With Twitter, people get a sense of strength or power: I can reach out and I can throw a stone at this guy. I can punch him, I can hit him. You’ve not done anything to earn it. Why should I give you that?
Part of living life in the public eye is knowing that people like you and dislike you and that’s okay. But if you dislike me, sit in your room and stew in it. Choke on your dislike, choke on your hate.

I’m not going to give you direct access to me.

In any case, Twitter isn’t that important. It’s not worth the hassle, because of the numbers. When I was on Twitter, the guys with the highest number of followers were Salman Khan, Shah Rukh Khan, Amitabh Bachchan—they had 5 lakh followers, 10 lakh followers. What is 10 lakh people spread across the world? There are more people in Mumbai who read Bombay Times! Ten lakh people around the globe is not enough to give me a day’s collections in Mumbai.

If, instead of putting in all the time and effort on Twitter for 4 lakh people, I give a tabloid one story on the front page, and it goes national or gets syndicated out, I’m reaching more people *snap* like that.

We give Twitter more importance than it actually deserves, because we’re all following one another. Talk to my driver: He doesn’t know what Twitter is. He knows Bombay Times though.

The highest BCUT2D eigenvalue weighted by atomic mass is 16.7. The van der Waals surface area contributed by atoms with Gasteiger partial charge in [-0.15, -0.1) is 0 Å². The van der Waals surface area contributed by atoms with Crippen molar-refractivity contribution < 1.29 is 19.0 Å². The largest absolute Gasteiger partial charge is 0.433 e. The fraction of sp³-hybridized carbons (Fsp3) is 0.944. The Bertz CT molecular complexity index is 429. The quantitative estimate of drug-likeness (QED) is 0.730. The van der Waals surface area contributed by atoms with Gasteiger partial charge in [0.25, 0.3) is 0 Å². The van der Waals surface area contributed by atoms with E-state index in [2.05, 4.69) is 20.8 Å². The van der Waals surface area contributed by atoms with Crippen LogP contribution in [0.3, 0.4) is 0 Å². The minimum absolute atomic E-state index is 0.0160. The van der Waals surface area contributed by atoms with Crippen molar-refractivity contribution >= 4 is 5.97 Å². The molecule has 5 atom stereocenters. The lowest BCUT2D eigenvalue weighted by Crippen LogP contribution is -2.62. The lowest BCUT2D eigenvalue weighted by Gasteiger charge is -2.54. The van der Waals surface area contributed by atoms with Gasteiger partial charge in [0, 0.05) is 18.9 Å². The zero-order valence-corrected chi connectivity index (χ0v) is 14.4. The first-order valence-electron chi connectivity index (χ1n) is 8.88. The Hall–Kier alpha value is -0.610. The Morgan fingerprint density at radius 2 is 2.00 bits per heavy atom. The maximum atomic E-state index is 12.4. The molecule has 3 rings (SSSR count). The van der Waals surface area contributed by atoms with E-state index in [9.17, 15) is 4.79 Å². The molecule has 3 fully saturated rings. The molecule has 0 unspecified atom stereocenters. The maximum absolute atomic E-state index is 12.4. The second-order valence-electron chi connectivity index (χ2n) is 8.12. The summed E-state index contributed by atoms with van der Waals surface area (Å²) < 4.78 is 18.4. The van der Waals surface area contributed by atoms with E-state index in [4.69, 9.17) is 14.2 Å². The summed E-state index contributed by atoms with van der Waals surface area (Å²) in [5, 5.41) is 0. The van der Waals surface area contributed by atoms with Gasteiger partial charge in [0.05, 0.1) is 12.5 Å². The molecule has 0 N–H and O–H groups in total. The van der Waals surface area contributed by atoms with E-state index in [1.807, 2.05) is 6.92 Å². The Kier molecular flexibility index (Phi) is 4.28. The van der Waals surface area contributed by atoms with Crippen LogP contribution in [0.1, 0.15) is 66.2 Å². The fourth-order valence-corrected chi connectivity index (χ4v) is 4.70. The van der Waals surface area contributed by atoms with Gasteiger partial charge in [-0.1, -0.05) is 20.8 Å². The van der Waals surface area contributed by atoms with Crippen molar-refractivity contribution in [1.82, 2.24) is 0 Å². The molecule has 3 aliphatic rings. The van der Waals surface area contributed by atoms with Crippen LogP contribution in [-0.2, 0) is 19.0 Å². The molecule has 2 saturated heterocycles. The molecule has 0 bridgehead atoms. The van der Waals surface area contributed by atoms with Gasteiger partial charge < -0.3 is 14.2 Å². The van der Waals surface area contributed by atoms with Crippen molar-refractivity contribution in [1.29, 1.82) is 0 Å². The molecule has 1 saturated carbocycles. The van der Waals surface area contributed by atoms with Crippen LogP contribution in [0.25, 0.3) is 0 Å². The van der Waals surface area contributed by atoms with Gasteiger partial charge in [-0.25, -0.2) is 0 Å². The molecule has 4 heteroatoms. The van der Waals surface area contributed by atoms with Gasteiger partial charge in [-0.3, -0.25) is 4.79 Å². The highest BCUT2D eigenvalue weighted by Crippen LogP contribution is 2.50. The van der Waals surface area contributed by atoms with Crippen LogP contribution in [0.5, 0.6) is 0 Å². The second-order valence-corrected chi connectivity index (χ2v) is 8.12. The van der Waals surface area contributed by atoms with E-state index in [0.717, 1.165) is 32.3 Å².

We give Twitter a lot of importance within our circle, the same way that we give importance to the media and PR. So, all of us in the industry open up the papers  and say, “Man, Shah Rukh Khan has built 8-pack abs. Oh shit, he got paid Rs 15 crore for this film.” Then I start to feel insecure, I tell my PR guys to put out a story saying that I’m getting Rs 35 crore for 15 endorsements.

But the rest of the world doesn’t give a damn. They open up Page Three, look at the party pictures, see which actress is showing a good amount of cleavage and move on!

We have turned this PR into something that is important because it is important to us personally. It’s actually actors taking shots at each other, directors and producers trying to one-up each other. We’re all in this one little bubble. You take a step out of the bubble and look around, and you realise that nobody gives a damn. Twitter’s the same. Consider a day a negative article appears about me. I’m furious and shattered and I’m saying the industry is laughing at me… but nobody else has read it! They’re reading about what’s happened in Bihar or Uttarakhand or international cricket news.

Bollywood is a tiny blip. We are in the bubble and we lose perspective.

Step back for a moment.

We’re making movies. We’re just telling entertaining stories, we want people to come in, watch a film, enjoy it and go out. You don’t need to treat it like international espionage.  

(As told to Peter Griffin and Shravan Bhat)

(This story appears in the 27 December, 2013 issue of Forbes India. To visit our Archives, click here.)

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  • Saba Khan

    Your are right mr. khan ,,,, I like u r thinking,,, an actually this is a fact.

    on Nov 13, 2014
  • Tanjil

    you are right. it is too difficult to communicate with everyone in any social media

    on Jan 7, 2014
  • Sneha

    i respect ur opinion mr. khan, though im also on facebook still i agree with you.

    on Dec 24, 2013